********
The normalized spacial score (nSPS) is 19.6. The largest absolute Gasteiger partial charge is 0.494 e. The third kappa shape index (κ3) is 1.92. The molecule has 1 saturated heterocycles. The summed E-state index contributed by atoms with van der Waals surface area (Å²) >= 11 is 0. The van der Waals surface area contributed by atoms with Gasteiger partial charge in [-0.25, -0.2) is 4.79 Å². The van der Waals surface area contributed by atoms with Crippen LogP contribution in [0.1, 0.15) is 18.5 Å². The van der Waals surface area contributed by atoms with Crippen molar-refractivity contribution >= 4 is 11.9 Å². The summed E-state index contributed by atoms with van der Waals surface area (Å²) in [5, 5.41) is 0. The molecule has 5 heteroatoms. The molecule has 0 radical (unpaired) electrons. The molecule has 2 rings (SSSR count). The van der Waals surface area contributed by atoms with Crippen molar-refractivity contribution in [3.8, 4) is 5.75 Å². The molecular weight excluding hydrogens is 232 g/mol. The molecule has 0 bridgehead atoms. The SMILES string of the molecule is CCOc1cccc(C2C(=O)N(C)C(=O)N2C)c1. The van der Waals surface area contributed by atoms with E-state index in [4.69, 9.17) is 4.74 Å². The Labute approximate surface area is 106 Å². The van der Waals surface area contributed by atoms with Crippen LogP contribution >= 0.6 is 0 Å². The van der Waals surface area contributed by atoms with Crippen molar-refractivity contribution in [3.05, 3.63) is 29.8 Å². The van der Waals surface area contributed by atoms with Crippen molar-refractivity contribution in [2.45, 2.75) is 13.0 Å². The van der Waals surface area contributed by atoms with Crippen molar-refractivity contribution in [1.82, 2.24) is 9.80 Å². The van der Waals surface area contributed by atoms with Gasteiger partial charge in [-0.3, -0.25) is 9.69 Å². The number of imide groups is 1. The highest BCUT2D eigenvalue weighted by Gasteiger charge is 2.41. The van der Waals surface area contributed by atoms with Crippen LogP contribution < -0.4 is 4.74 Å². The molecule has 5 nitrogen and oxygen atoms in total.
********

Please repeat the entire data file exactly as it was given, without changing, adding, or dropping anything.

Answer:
The normalized spacial score (nSPS) is 19.6. The largest absolute Gasteiger partial charge is 0.494 e. The third kappa shape index (κ3) is 1.92. The molecule has 1 saturated heterocycles. The summed E-state index contributed by atoms with van der Waals surface area (Å²) >= 11 is 0. The van der Waals surface area contributed by atoms with Gasteiger partial charge in [-0.25, -0.2) is 4.79 Å². The van der Waals surface area contributed by atoms with Crippen LogP contribution in [0.1, 0.15) is 18.5 Å². The van der Waals surface area contributed by atoms with Crippen molar-refractivity contribution >= 4 is 11.9 Å². The summed E-state index contributed by atoms with van der Waals surface area (Å²) in [5, 5.41) is 0. The molecule has 5 heteroatoms. The molecule has 0 radical (unpaired) electrons. The molecule has 2 rings (SSSR count). The van der Waals surface area contributed by atoms with Crippen molar-refractivity contribution in [3.8, 4) is 5.75 Å². The molecular weight excluding hydrogens is 232 g/mol. The molecule has 0 bridgehead atoms. The SMILES string of the molecule is CCOc1cccc(C2C(=O)N(C)C(=O)N2C)c1. The van der Waals surface area contributed by atoms with E-state index in [4.69, 9.17) is 4.74 Å². The Labute approximate surface area is 106 Å². The van der Waals surface area contributed by atoms with Crippen LogP contribution >= 0.6 is 0 Å². The van der Waals surface area contributed by atoms with Crippen molar-refractivity contribution in [3.05, 3.63) is 29.8 Å². The van der Waals surface area contributed by atoms with Crippen molar-refractivity contribution in [2.45, 2.75) is 13.0 Å². The van der Waals surface area contributed by atoms with Crippen molar-refractivity contribution in [1.82, 2.24) is 9.80 Å². The van der Waals surface area contributed by atoms with Gasteiger partial charge in [-0.3, -0.25) is 9.69 Å². The number of imide groups is 1. The highest BCUT2D eigenvalue weighted by Gasteiger charge is 2.41. The van der Waals surface area contributed by atoms with Crippen LogP contribution < -0.4 is 4.74 Å². The molecule has 5 nitrogen and oxygen atoms in total.